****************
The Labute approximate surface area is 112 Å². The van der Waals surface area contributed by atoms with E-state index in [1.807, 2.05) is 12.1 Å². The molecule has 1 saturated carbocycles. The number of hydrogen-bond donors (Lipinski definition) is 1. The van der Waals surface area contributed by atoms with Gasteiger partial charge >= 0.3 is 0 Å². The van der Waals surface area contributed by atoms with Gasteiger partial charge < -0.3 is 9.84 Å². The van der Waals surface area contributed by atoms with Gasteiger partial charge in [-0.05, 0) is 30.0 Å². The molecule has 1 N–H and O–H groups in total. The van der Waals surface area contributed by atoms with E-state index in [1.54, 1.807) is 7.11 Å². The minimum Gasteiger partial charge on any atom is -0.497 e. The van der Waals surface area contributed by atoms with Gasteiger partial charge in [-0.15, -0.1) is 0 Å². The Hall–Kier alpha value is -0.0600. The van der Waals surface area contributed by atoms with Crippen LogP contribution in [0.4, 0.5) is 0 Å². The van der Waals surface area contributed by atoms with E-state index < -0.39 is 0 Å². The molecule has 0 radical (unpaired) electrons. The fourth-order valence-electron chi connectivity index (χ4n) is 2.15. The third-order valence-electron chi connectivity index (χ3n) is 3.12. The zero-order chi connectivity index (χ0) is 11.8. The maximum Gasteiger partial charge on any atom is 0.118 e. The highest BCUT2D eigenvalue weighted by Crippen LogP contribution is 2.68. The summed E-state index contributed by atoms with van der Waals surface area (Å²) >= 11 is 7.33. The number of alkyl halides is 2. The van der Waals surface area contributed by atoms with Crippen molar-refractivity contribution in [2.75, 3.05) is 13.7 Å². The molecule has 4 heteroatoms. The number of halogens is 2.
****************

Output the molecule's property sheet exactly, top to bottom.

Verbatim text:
The Labute approximate surface area is 112 Å². The van der Waals surface area contributed by atoms with E-state index in [1.807, 2.05) is 12.1 Å². The molecule has 1 saturated carbocycles. The number of hydrogen-bond donors (Lipinski definition) is 1. The van der Waals surface area contributed by atoms with Gasteiger partial charge >= 0.3 is 0 Å². The van der Waals surface area contributed by atoms with Gasteiger partial charge < -0.3 is 9.84 Å². The van der Waals surface area contributed by atoms with Gasteiger partial charge in [-0.05, 0) is 30.0 Å². The molecule has 1 N–H and O–H groups in total. The van der Waals surface area contributed by atoms with E-state index in [1.54, 1.807) is 7.11 Å². The minimum Gasteiger partial charge on any atom is -0.497 e. The van der Waals surface area contributed by atoms with Gasteiger partial charge in [-0.15, -0.1) is 0 Å². The Hall–Kier alpha value is -0.0600. The van der Waals surface area contributed by atoms with Crippen LogP contribution in [0.4, 0.5) is 0 Å². The van der Waals surface area contributed by atoms with E-state index < -0.39 is 0 Å². The molecule has 0 radical (unpaired) electrons. The fourth-order valence-electron chi connectivity index (χ4n) is 2.15. The third-order valence-electron chi connectivity index (χ3n) is 3.12. The zero-order chi connectivity index (χ0) is 11.8. The maximum Gasteiger partial charge on any atom is 0.118 e. The highest BCUT2D eigenvalue weighted by Crippen LogP contribution is 2.68. The summed E-state index contributed by atoms with van der Waals surface area (Å²) >= 11 is 7.33. The number of alkyl halides is 2. The van der Waals surface area contributed by atoms with Crippen molar-refractivity contribution in [2.75, 3.05) is 13.7 Å². The molecule has 4 heteroatoms. The number of halogens is 2.